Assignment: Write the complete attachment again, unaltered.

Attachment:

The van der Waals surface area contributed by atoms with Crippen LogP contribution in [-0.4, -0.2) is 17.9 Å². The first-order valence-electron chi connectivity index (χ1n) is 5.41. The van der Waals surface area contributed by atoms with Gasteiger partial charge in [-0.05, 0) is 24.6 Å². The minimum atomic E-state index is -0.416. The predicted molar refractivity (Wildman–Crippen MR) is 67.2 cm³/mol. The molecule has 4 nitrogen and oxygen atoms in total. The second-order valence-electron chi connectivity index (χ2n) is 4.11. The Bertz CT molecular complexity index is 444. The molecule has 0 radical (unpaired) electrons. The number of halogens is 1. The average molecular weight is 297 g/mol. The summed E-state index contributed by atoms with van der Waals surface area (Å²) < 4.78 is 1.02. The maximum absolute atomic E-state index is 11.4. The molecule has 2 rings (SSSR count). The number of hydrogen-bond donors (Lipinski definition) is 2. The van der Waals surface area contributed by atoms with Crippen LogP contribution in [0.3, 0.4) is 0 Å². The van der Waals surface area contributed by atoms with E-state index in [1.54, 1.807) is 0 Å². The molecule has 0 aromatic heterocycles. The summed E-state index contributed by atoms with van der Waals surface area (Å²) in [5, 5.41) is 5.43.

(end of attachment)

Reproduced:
The van der Waals surface area contributed by atoms with Crippen LogP contribution in [-0.4, -0.2) is 17.9 Å². The first-order valence-electron chi connectivity index (χ1n) is 5.41. The van der Waals surface area contributed by atoms with Gasteiger partial charge in [-0.05, 0) is 24.6 Å². The minimum atomic E-state index is -0.416. The predicted molar refractivity (Wildman–Crippen MR) is 67.2 cm³/mol. The molecule has 4 nitrogen and oxygen atoms in total. The second-order valence-electron chi connectivity index (χ2n) is 4.11. The Bertz CT molecular complexity index is 444. The molecule has 0 radical (unpaired) electrons. The number of halogens is 1. The average molecular weight is 297 g/mol. The summed E-state index contributed by atoms with van der Waals surface area (Å²) < 4.78 is 1.02. The maximum absolute atomic E-state index is 11.4. The molecule has 2 rings (SSSR count). The number of hydrogen-bond donors (Lipinski definition) is 2. The van der Waals surface area contributed by atoms with Crippen LogP contribution in [0.3, 0.4) is 0 Å². The van der Waals surface area contributed by atoms with E-state index in [1.54, 1.807) is 0 Å². The molecule has 0 aromatic heterocycles. The summed E-state index contributed by atoms with van der Waals surface area (Å²) in [5, 5.41) is 5.43.